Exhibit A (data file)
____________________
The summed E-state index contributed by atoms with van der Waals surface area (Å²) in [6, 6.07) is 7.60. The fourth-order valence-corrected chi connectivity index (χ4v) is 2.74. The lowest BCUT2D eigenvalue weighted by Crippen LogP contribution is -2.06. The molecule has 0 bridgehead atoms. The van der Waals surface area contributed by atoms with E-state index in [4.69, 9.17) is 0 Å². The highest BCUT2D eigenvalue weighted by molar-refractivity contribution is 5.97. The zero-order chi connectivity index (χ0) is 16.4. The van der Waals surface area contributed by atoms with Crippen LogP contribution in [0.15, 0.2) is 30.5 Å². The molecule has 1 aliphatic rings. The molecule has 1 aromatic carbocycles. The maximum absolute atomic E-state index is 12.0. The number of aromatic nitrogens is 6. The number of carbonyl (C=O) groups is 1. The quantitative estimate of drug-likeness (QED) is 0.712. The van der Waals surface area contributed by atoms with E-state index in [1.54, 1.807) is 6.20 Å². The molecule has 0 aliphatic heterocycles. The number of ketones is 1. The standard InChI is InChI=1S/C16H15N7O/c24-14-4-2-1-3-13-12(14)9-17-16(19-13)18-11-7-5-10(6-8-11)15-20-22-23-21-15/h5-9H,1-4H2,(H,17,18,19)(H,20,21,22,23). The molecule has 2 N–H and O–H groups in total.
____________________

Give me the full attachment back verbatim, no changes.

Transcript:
The summed E-state index contributed by atoms with van der Waals surface area (Å²) in [6, 6.07) is 7.60. The fourth-order valence-corrected chi connectivity index (χ4v) is 2.74. The lowest BCUT2D eigenvalue weighted by Crippen LogP contribution is -2.06. The molecule has 0 bridgehead atoms. The van der Waals surface area contributed by atoms with E-state index in [4.69, 9.17) is 0 Å². The highest BCUT2D eigenvalue weighted by molar-refractivity contribution is 5.97. The zero-order chi connectivity index (χ0) is 16.4. The van der Waals surface area contributed by atoms with Crippen LogP contribution in [0.15, 0.2) is 30.5 Å². The molecule has 1 aliphatic rings. The molecule has 1 aromatic carbocycles. The maximum absolute atomic E-state index is 12.0. The number of aromatic nitrogens is 6. The number of carbonyl (C=O) groups is 1. The quantitative estimate of drug-likeness (QED) is 0.712. The van der Waals surface area contributed by atoms with E-state index in [1.54, 1.807) is 6.20 Å². The molecule has 0 aliphatic heterocycles. The number of ketones is 1. The standard InChI is InChI=1S/C16H15N7O/c24-14-4-2-1-3-13-12(14)9-17-16(19-13)18-11-7-5-10(6-8-11)15-20-22-23-21-15/h5-9H,1-4H2,(H,17,18,19)(H,20,21,22,23). The molecule has 2 N–H and O–H groups in total.